$500,000 in damages awarded for comments about yellow Ferrari’s ownership
Cars are a tremendous invention. Historically, among other things, cars changed the way that people travelled and reduced significantly the travel time between destinations. Cars are certainly very popular and a luxury car parked on a city street often draws a lot of stares from passersby who dream of being able to sit behind a high-priced car’s steering wheel and taking a drive. Accordingly, for someone with a potential ownership interest in a luxury car, it is easy to understand that departing with it will be difficult.
However, as demonstrated in the recent case of Groh v. Quocksister, 2021 ONSC 3226, false accusations about the ownership of a luxury car, or any piece of property, can lead to a claim for defamation and significant damages.
In this case, the plaintiff had been involved in a dispute about property that belonged to his hospitalized mother. One of the items was a 1973 yellow Dino Ferrari. While the plaintiff held a Power of Attorney for Property for his mother, she appointed new Attorneys for Property because the plaintiff provided her with no assistance. The plaintiff’s mother directed her new Attorneys to wind up a motel business she had operated with her late husband and to sell the assets, including the car.
In August 2015, the Ferrari was bought by the defendants. Evidence showed that the plaintiff had actually personally signed transfer documentation. At that point, the plaintiff knew or ought to have known that the buyer was entitled to assume title had been transferred to it.
The buyer refurbished the Ferrari and sold it to G for $400,000 USD. The Ferrari was then consigned by G for auction which an auction house in California.
In January 2016, the plaintiff discovered that the Ferrari was being auctioned and took steps to prevent its sale. In an email sent to the auction house and copied to the plaintiff, the plaintiff’s lawyer informed the auction house that the Ferrari had been removed from his client’s possession without his consent or authorization and that the plaintiff had taken steps to have those who took the car criminally charged. A Notice of Hearing with respect to the charge was attached to the email.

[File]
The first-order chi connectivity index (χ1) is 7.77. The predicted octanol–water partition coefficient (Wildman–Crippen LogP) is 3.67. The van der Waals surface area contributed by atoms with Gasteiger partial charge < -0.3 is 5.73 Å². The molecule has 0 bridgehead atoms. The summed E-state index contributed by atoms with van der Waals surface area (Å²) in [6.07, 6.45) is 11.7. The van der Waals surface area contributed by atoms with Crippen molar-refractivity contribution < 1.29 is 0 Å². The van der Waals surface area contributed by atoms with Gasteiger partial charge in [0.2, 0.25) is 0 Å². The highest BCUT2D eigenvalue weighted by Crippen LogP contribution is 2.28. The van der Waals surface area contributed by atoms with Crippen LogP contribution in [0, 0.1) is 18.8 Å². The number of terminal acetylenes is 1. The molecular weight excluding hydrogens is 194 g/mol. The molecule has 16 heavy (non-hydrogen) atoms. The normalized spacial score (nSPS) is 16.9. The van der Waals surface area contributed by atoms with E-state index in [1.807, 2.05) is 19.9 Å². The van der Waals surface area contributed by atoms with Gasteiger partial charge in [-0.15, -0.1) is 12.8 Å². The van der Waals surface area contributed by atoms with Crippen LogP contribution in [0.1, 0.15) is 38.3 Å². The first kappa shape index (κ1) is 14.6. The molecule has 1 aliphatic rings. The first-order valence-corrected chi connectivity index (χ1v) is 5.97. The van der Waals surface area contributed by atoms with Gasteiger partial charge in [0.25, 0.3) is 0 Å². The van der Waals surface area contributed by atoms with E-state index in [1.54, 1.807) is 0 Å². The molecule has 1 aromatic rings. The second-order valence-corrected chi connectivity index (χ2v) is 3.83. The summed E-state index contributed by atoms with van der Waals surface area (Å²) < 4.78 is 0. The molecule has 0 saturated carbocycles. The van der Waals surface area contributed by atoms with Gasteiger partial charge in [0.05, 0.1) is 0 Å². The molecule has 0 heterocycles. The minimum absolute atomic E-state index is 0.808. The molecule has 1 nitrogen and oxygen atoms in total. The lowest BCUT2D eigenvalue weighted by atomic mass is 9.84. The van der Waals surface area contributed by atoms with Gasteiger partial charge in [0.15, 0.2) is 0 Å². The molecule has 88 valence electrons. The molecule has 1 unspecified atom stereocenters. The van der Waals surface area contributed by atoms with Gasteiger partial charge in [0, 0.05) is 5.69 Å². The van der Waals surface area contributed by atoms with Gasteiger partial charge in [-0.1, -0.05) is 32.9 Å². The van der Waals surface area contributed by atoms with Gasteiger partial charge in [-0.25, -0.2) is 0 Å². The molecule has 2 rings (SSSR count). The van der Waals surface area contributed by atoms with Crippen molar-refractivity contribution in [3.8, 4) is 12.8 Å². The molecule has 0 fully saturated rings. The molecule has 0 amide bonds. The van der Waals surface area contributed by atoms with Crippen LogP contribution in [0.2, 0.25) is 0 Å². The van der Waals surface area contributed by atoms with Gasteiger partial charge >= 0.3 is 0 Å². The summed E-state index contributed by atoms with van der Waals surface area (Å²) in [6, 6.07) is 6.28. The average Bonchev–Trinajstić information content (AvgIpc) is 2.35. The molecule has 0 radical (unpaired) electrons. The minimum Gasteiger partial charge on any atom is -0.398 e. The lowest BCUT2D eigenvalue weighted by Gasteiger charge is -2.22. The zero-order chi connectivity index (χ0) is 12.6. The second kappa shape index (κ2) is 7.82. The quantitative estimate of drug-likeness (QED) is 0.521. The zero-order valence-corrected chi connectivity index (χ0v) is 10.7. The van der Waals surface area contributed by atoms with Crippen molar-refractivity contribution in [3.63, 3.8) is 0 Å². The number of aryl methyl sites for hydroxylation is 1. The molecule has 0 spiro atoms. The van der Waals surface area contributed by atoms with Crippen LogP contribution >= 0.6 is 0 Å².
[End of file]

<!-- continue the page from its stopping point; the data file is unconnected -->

The criminal Information laid by the plaintiff alleged that the yellow Ferrari was the plaintiff’s property and that it was fraudulently converted by the mother’s Attorneys.
The email caused a chain reaction. The auction house contacted G, who in turn contacted the defendants. G demanded a refund for having bought the car and that the car be taken back. While the defendants obliged, the long-standing business relationship between the parties was severely damaged. Evidence showed that prior to the kerfuffle over the yellow Ferrari, the defendants had earned over $1 million in profits from cars it had bought from G between June 2012 and January 2016. More than 15 cars had been bought and sold.
Afterward, G only sold 1 car to the defendants.
Justice LeMay found that the email was defamatory and that the defendants were entitled to damages.